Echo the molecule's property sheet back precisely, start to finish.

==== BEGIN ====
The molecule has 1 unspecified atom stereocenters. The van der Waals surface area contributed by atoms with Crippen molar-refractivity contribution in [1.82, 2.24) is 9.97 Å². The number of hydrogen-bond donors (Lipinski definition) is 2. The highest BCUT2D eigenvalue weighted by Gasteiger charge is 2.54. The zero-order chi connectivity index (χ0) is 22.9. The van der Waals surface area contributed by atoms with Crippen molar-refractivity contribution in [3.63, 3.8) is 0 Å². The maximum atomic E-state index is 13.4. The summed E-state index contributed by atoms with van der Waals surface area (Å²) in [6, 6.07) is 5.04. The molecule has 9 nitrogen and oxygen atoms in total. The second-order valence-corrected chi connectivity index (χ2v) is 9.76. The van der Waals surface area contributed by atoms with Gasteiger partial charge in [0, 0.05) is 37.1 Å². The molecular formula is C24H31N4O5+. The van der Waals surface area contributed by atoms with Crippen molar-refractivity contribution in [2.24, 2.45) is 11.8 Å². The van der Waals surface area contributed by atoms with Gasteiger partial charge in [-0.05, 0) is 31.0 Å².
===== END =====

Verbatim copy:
The molecule has 1 unspecified atom stereocenters. The van der Waals surface area contributed by atoms with Crippen molar-refractivity contribution in [1.82, 2.24) is 9.97 Å². The number of hydrogen-bond donors (Lipinski definition) is 2. The highest BCUT2D eigenvalue weighted by Gasteiger charge is 2.54. The zero-order chi connectivity index (χ0) is 22.9. The van der Waals surface area contributed by atoms with Crippen molar-refractivity contribution in [3.63, 3.8) is 0 Å². The maximum atomic E-state index is 13.4. The summed E-state index contributed by atoms with van der Waals surface area (Å²) in [6, 6.07) is 5.04. The molecule has 9 nitrogen and oxygen atoms in total. The second-order valence-corrected chi connectivity index (χ2v) is 9.76. The van der Waals surface area contributed by atoms with Gasteiger partial charge in [0, 0.05) is 37.1 Å². The molecular formula is C24H31N4O5+. The van der Waals surface area contributed by atoms with Crippen molar-refractivity contribution in [2.24, 2.45) is 11.8 Å². The van der Waals surface area contributed by atoms with Gasteiger partial charge in [-0.05, 0) is 31.0 Å².